Muriel Sarah Spark Facts
Muriel Sarah Spark (born 1918) wrote biography, literary criticism, poetry, and fiction, including the novel that was considered her masterpiece, The Prime of Miss Jean Brodie.
Born in Edinburgh on February 1, 1918, Muriel Spark worked in the Political Intelligence Department of the British Foreign Office in 1944-1945, was the general secretary of the Poetry Society from 1947 to 1949, and served as the editor of Poetry Review in 1949. She was the founder of the literary magazine Forum and worked as a part-time editor for Peter Owen Ltd.
In the early 1950s Spark published her first poetry collection, The Fanfarlo and Other Verse (1952), and built a solid reputation as a biographer with Child of Light: A Reassessment of Mary Wollstonecraft Shelley (1951); Emily Bronte: Her Life and Work (1953); and John Masefield (1953). She also edited A Collection of Poems by Emily Bronte (1952), My Best Mary: The Letters of Mary Shelley (1954), and, most important, Letters of John Henry Newman (1957).
While working in these areas of nonfiction, Spark was undergoing a crisis of faith and was strongly influenced by the writings of Newman, the 19th-century Anglican clergyman who became a convert to Roman Catholicism and eventually a cardinal in that faith. While she was dealing with her crisis, she received financial and psychological assistance from Graham Greene, also a Roman Catholic convert, and was eventually converted herself, a move that had significant influence on her novels.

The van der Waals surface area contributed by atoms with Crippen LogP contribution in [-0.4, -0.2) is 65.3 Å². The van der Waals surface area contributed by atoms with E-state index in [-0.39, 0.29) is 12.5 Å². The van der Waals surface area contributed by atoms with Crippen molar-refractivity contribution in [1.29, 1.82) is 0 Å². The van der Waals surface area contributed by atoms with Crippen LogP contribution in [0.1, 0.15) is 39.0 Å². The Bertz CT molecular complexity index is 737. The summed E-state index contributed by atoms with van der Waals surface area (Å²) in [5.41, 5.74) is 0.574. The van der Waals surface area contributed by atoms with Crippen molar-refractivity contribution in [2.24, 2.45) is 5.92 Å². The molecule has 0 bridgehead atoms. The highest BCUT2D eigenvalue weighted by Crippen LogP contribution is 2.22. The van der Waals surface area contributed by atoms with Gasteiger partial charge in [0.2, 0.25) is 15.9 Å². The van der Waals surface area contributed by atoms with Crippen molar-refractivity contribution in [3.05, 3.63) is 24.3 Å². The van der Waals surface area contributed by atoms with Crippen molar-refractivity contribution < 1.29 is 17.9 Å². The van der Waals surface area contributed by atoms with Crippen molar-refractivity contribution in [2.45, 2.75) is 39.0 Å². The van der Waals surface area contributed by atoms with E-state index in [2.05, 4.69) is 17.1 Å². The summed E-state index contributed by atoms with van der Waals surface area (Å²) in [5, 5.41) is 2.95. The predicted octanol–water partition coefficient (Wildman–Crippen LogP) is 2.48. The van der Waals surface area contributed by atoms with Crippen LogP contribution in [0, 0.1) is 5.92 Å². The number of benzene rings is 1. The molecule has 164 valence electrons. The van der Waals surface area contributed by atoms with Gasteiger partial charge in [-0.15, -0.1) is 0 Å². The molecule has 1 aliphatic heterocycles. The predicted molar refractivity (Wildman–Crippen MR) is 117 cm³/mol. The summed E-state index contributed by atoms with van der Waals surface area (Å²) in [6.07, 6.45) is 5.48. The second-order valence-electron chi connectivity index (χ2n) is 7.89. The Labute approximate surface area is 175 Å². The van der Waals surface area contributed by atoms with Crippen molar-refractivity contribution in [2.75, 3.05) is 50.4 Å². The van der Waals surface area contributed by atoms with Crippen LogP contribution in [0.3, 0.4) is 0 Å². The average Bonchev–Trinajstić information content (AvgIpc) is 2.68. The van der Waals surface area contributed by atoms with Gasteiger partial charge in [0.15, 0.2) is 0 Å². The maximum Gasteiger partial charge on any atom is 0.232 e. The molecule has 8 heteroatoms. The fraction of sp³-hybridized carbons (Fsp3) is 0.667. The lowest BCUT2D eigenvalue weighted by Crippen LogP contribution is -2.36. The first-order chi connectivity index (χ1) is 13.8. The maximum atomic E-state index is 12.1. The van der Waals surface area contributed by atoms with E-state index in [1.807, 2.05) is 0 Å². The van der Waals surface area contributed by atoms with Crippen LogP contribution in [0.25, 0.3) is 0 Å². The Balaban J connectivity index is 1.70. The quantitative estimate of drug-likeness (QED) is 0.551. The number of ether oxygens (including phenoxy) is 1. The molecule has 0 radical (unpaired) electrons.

Spark published the first of those novels, The Comforters, in 1957 and followed that with Robinson in 1958, the same year she authored her first short-story collection, The Go-Away Bird and Other Stories. In this same period she began writing radio plays, with The Party Through the Wall in 1957, The Interview in 1958, and The Dry River Bed in 1959.
It was in 1959 that Spark had her first major success, Memento Mori, with some critics comparing her to Ivy Compton-Burnett and Evelyn Waugh. She followed this with The Ballad of Peckham Rye in 1960, writing a radio play based on the novel that same year; The Bachelors, also in 1960; and Voices at Play in 1961, likewise turned into a radio play.
In 1961 she also published the novel generally regarded as her masterwork, The Prime of Miss Jean Brodie, subsequently made into a play, a hit on both sides of the Atlantic in the years 1966-1968; a film in 1969; and a six-part adaptation for television, another transatlantic success, in 1978 and 1979. This was the portrait of a middle-aged teacher at the Marcia Blaine School for Girls in Edinburgh in the 1930s who has gathered around her a coterie of five girls, "The Brodie Set." Jean Brodie was one of those delightful eccentrics, common in English fiction, who walked a tightrope over the abyss of caricature but never tumbled in. She saw her task as "putting old heads on young shoulders" and told her disciples that they were the créme de la créme. In 1939 she was forced to retire on the grounds that she has been teaching fascism, the accusation made by the girl who eventually became a nun and defended herself against charges of betrayal by observing that "It's only possible to betray where loyalty is due." Critic George Stade probably best defined Spark's attitude toward Jean Brodie by pointing out that the novel embodied "the traditional moral wisdom that, if you are not part of something larger than yourself, you are nothing."